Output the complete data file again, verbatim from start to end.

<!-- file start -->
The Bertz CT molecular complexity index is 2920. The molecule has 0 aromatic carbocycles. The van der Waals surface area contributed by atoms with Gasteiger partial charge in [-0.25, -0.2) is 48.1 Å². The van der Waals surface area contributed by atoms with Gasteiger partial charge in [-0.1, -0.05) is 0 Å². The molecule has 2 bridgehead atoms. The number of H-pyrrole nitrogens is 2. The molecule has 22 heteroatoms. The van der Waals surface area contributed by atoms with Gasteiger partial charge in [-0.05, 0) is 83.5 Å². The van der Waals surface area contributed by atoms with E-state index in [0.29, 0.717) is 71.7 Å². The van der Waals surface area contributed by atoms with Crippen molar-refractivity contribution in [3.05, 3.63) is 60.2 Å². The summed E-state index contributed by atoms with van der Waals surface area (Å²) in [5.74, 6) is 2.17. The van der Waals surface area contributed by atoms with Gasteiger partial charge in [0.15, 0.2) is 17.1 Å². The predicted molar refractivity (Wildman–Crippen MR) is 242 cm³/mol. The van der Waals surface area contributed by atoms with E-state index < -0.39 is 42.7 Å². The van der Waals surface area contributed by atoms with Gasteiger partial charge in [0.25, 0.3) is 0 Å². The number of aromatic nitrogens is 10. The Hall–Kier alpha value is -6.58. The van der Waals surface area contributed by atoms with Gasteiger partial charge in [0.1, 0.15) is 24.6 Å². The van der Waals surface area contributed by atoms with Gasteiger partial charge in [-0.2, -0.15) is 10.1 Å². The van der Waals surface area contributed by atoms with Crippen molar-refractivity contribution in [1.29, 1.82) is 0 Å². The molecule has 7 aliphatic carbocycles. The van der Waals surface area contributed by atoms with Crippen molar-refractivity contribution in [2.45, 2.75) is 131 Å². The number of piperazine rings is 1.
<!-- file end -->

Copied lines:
The Bertz CT molecular complexity index is 2920. The molecule has 0 aromatic carbocycles. The van der Waals surface area contributed by atoms with Gasteiger partial charge in [-0.25, -0.2) is 48.1 Å². The van der Waals surface area contributed by atoms with Gasteiger partial charge in [-0.1, -0.05) is 0 Å². The molecule has 2 bridgehead atoms. The number of H-pyrrole nitrogens is 2. The molecule has 22 heteroatoms. The van der Waals surface area contributed by atoms with Gasteiger partial charge in [-0.05, 0) is 83.5 Å². The van der Waals surface area contributed by atoms with E-state index in [0.29, 0.717) is 71.7 Å². The van der Waals surface area contributed by atoms with Crippen molar-refractivity contribution in [3.05, 3.63) is 60.2 Å². The summed E-state index contributed by atoms with van der Waals surface area (Å²) in [5.74, 6) is 2.17. The van der Waals surface area contributed by atoms with Gasteiger partial charge in [0.15, 0.2) is 17.1 Å². The predicted molar refractivity (Wildman–Crippen MR) is 242 cm³/mol. The van der Waals surface area contributed by atoms with E-state index < -0.39 is 42.7 Å². The van der Waals surface area contributed by atoms with Gasteiger partial charge in [0.25, 0.3) is 0 Å². The number of aromatic nitrogens is 10. The Hall–Kier alpha value is -6.58. The van der Waals surface area contributed by atoms with Gasteiger partial charge in [0.1, 0.15) is 24.6 Å². The van der Waals surface area contributed by atoms with Gasteiger partial charge in [-0.2, -0.15) is 10.1 Å². The van der Waals surface area contributed by atoms with Crippen molar-refractivity contribution in [1.29, 1.82) is 0 Å². The molecule has 7 aliphatic carbocycles. The van der Waals surface area contributed by atoms with Crippen molar-refractivity contribution in [2.45, 2.75) is 131 Å². The number of piperazine rings is 1.